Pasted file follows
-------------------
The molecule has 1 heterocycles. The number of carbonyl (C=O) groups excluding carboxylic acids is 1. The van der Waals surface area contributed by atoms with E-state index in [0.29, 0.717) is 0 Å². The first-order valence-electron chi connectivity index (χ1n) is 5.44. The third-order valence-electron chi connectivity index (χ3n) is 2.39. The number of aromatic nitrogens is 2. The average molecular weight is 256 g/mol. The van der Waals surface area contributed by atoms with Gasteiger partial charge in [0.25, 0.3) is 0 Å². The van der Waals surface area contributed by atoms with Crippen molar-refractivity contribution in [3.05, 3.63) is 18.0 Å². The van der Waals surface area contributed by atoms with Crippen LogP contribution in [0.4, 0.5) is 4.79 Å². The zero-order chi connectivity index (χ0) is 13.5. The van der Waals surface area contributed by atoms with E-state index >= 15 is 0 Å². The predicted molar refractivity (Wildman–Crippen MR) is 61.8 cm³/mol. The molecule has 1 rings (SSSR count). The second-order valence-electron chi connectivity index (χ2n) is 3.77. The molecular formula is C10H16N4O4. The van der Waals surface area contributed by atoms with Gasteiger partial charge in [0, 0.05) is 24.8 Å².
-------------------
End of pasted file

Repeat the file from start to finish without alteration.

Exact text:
The molecule has 1 heterocycles. The number of carbonyl (C=O) groups excluding carboxylic acids is 1. The van der Waals surface area contributed by atoms with E-state index in [0.29, 0.717) is 0 Å². The first-order valence-electron chi connectivity index (χ1n) is 5.44. The third-order valence-electron chi connectivity index (χ3n) is 2.39. The number of aromatic nitrogens is 2. The average molecular weight is 256 g/mol. The van der Waals surface area contributed by atoms with Gasteiger partial charge in [0.25, 0.3) is 0 Å². The van der Waals surface area contributed by atoms with Crippen molar-refractivity contribution in [3.05, 3.63) is 18.0 Å². The van der Waals surface area contributed by atoms with Crippen LogP contribution in [0.4, 0.5) is 4.79 Å². The zero-order chi connectivity index (χ0) is 13.5. The van der Waals surface area contributed by atoms with E-state index >= 15 is 0 Å². The predicted molar refractivity (Wildman–Crippen MR) is 61.8 cm³/mol. The molecule has 1 rings (SSSR count). The second-order valence-electron chi connectivity index (χ2n) is 3.77. The molecular formula is C10H16N4O4. The van der Waals surface area contributed by atoms with Gasteiger partial charge in [0, 0.05) is 24.8 Å².